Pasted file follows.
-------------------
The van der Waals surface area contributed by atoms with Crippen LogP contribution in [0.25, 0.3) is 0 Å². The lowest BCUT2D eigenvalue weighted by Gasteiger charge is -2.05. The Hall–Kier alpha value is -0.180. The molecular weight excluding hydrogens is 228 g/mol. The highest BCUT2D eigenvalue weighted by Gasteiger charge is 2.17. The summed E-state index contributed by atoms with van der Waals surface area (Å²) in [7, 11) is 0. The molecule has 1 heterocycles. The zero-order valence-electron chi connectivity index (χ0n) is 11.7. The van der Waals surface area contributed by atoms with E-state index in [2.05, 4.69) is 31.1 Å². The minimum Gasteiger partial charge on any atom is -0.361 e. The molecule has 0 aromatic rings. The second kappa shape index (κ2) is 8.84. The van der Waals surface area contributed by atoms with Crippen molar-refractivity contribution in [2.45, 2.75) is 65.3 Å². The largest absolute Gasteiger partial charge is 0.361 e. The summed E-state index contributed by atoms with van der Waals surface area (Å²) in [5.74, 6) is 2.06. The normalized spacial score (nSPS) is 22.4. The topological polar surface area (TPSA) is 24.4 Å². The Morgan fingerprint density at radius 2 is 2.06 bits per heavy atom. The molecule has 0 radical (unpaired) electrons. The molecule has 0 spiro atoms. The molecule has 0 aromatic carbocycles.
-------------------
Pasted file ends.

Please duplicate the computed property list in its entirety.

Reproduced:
The van der Waals surface area contributed by atoms with Crippen LogP contribution in [0.25, 0.3) is 0 Å². The lowest BCUT2D eigenvalue weighted by Gasteiger charge is -2.05. The Hall–Kier alpha value is -0.180. The molecular weight excluding hydrogens is 228 g/mol. The highest BCUT2D eigenvalue weighted by Gasteiger charge is 2.17. The summed E-state index contributed by atoms with van der Waals surface area (Å²) in [7, 11) is 0. The molecule has 1 heterocycles. The zero-order valence-electron chi connectivity index (χ0n) is 11.7. The van der Waals surface area contributed by atoms with E-state index in [2.05, 4.69) is 31.1 Å². The minimum Gasteiger partial charge on any atom is -0.361 e. The molecule has 0 aromatic rings. The second kappa shape index (κ2) is 8.84. The van der Waals surface area contributed by atoms with Crippen molar-refractivity contribution in [2.45, 2.75) is 65.3 Å². The largest absolute Gasteiger partial charge is 0.361 e. The summed E-state index contributed by atoms with van der Waals surface area (Å²) in [5.74, 6) is 2.06. The normalized spacial score (nSPS) is 22.4. The topological polar surface area (TPSA) is 24.4 Å². The Morgan fingerprint density at radius 2 is 2.06 bits per heavy atom. The molecule has 0 radical (unpaired) electrons. The molecule has 0 spiro atoms. The molecule has 0 aromatic carbocycles.